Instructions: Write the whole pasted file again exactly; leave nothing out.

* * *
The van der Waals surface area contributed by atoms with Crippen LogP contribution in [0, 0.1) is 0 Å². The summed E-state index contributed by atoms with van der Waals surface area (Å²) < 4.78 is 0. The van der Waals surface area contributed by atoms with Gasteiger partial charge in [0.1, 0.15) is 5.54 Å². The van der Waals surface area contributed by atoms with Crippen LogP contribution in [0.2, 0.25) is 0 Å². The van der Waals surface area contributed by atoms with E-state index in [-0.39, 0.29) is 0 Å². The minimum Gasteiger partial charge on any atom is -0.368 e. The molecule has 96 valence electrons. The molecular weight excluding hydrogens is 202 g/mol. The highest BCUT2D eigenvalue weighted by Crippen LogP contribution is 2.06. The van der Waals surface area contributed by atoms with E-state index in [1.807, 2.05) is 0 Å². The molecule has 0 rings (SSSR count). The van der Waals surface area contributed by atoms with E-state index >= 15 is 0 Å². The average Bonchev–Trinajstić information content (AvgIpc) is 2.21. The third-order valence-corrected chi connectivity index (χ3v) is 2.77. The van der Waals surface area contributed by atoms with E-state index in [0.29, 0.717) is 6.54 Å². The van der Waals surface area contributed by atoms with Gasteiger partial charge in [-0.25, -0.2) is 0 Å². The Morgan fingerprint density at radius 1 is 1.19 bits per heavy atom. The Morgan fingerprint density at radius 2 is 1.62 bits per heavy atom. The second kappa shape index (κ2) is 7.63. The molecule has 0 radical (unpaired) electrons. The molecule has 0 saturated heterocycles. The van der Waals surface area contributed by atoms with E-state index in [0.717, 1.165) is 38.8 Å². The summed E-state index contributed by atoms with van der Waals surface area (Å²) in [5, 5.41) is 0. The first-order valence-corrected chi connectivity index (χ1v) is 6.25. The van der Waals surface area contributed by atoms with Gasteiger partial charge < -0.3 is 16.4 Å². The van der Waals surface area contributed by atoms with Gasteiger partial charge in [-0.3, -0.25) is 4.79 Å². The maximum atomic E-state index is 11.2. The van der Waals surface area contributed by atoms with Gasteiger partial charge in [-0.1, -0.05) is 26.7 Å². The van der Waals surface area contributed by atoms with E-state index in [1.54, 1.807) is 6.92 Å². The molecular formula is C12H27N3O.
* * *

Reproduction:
The van der Waals surface area contributed by atoms with Crippen LogP contribution in [0, 0.1) is 0 Å². The summed E-state index contributed by atoms with van der Waals surface area (Å²) < 4.78 is 0. The van der Waals surface area contributed by atoms with Gasteiger partial charge in [0.1, 0.15) is 5.54 Å². The van der Waals surface area contributed by atoms with Crippen LogP contribution in [0.2, 0.25) is 0 Å². The van der Waals surface area contributed by atoms with E-state index in [-0.39, 0.29) is 0 Å². The minimum Gasteiger partial charge on any atom is -0.368 e. The molecule has 96 valence electrons. The molecular weight excluding hydrogens is 202 g/mol. The highest BCUT2D eigenvalue weighted by Crippen LogP contribution is 2.06. The van der Waals surface area contributed by atoms with E-state index in [1.807, 2.05) is 0 Å². The molecule has 0 rings (SSSR count). The van der Waals surface area contributed by atoms with E-state index >= 15 is 0 Å². The average Bonchev–Trinajstić information content (AvgIpc) is 2.21. The third-order valence-corrected chi connectivity index (χ3v) is 2.77. The van der Waals surface area contributed by atoms with E-state index in [0.29, 0.717) is 6.54 Å². The van der Waals surface area contributed by atoms with Gasteiger partial charge in [-0.25, -0.2) is 0 Å². The Morgan fingerprint density at radius 1 is 1.19 bits per heavy atom. The Morgan fingerprint density at radius 2 is 1.62 bits per heavy atom. The second kappa shape index (κ2) is 7.63. The molecule has 0 radical (unpaired) electrons. The molecule has 0 saturated heterocycles. The van der Waals surface area contributed by atoms with E-state index in [0.717, 1.165) is 38.8 Å². The summed E-state index contributed by atoms with van der Waals surface area (Å²) in [5, 5.41) is 0. The first-order valence-corrected chi connectivity index (χ1v) is 6.25. The van der Waals surface area contributed by atoms with Gasteiger partial charge < -0.3 is 16.4 Å². The van der Waals surface area contributed by atoms with Gasteiger partial charge in [-0.3, -0.25) is 4.79 Å². The maximum atomic E-state index is 11.2. The van der Waals surface area contributed by atoms with Gasteiger partial charge in [-0.1, -0.05) is 26.7 Å². The van der Waals surface area contributed by atoms with E-state index in [1.54, 1.807) is 6.92 Å². The molecular formula is C12H27N3O.